Saitek GM3200 Laser Mouse ReviewPropane - March 12, 2008
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To test the Saitek GM3200 Laser Mouse, I will use a variety of different factors to test it against. For most users, there are four major factors that will determine whether they call it a good, or poor mouse. These factors are speed, comfort, precision, and the ability to customize it. I have used the GM3200 for several days, and have been thinking of these factors during my use. I feel now, that I have a pretty good idea of how well it works. Below, the mouse will be rated on a 0-100 point scale in these four categories.
- Intel Core2Duo E6600 Processor
- Gigabyte 965P-DS3 Motherboard
- 2048MB G.Skill HZ RAM
- eVGA 8800GTS 640MB Video Card
- GameXtreme 700w Power Supply
- Western Digital 74GB Raptor
- Western Digital 500GB Caviar
- Sony Optical Drive
- Antec Sonata II Mid-tower Case
- Windows XP Professional
- BenQ G2400W 24" monitor
- Saitek GM3200 Laser Mouse
- Saitek GM2400 Laser Mouse
- Old Logitech optical mouse
Mouse speed might not be exactly what you think. What it is, is a measure of how fast the cursor can move around. This can be limited if the mouse is run in a low resolution because the cursor will "bounce" back and forth. This means that, typically, the higher the DPI, the faster the mouse will be able to go. The speed of a mouse is a user preference and not a set in stone, as if "faster is better", so keep in mind that if you like mice that don't fly past what you are aiming for, you will want lower numbers in this graph. On the other hand, however, if you like a mouse cursor that you can move anywhere by moving your mouse merely an inch, you'll want to look for the higher numbers.
The next factor is comfort. An uncomfortable mouse, even if it is perfect in every other regard, will probably find its way to your nearest trash can. Something that you use as much as your mouse just can't be uncomfortable when you are using it. The Saitek GM3200, however, is very comfortable. The buttons are all placed out of the way of where your hand needs to be, yet close enough that you can have quick access to them. Also, the body of the mouse feels sturdy and the buttons have a soft feeling to them. All of these features combined, makes for a mouse that is very comfortable in the hand and easy to use.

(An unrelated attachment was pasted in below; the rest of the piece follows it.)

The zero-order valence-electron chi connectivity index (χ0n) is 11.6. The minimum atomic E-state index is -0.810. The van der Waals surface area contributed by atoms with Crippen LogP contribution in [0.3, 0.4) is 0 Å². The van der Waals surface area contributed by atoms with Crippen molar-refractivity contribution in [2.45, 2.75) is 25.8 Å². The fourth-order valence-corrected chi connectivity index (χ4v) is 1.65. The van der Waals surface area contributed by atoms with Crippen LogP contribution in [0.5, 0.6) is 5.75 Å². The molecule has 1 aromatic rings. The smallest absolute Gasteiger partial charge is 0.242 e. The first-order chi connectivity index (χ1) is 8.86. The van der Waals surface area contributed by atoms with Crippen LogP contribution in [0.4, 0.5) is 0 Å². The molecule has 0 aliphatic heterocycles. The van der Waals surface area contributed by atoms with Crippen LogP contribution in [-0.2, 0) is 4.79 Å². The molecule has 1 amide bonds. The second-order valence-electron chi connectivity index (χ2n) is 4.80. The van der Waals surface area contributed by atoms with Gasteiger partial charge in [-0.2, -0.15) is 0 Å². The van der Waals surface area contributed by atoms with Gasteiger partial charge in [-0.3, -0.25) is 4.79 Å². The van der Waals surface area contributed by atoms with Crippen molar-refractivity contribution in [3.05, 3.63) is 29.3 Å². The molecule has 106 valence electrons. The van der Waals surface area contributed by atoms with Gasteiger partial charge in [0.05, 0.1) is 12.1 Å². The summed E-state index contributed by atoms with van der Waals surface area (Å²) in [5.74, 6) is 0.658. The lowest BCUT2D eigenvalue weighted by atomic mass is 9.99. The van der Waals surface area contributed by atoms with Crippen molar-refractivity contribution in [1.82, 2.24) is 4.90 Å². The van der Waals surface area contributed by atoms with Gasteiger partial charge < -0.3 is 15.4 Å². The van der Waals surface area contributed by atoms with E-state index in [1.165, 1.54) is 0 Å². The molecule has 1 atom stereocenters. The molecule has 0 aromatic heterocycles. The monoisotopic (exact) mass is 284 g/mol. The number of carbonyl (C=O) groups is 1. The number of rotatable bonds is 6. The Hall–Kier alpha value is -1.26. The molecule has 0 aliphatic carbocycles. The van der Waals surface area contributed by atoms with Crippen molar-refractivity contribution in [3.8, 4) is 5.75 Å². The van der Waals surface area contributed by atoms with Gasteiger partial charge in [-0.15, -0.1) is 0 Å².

We also want to look at precision. This is the ability of the mouse to pinpoint a certain target object on your monitor. To test this, I just played my favorite FPS, Counter Strike: Source. Using a FPS is a good way to test precision, because you have to hit a small target quickly, in order to do well. I also tested the precision on the desktop to make sure I could target small icons quickly and easily. Of course, this was difficult to manage at first, but as I used the GM3200, I became more and more used to how it worked and I was able to get more and more accurate. In this assessment, higher values are better.
The final factor we want to take a look at, is the GM3200's ability to be customized. This is important mostly to gamers, but can be used by the average user as well, to make repetitive tasks easier to perform. The software that came with the GM3200 is easy to use and easy to understand. It is also simple and not bloated with features, which is also a good thing. The one downside to the software, is that it dosen't come with much documentation. There is some, but it could be better. The reason there is a zero score for the "Old Logitech" (shown as no score in the graph below), is because there is no way to customize it outside of the operating system and game configuration panels. Below, higher is better.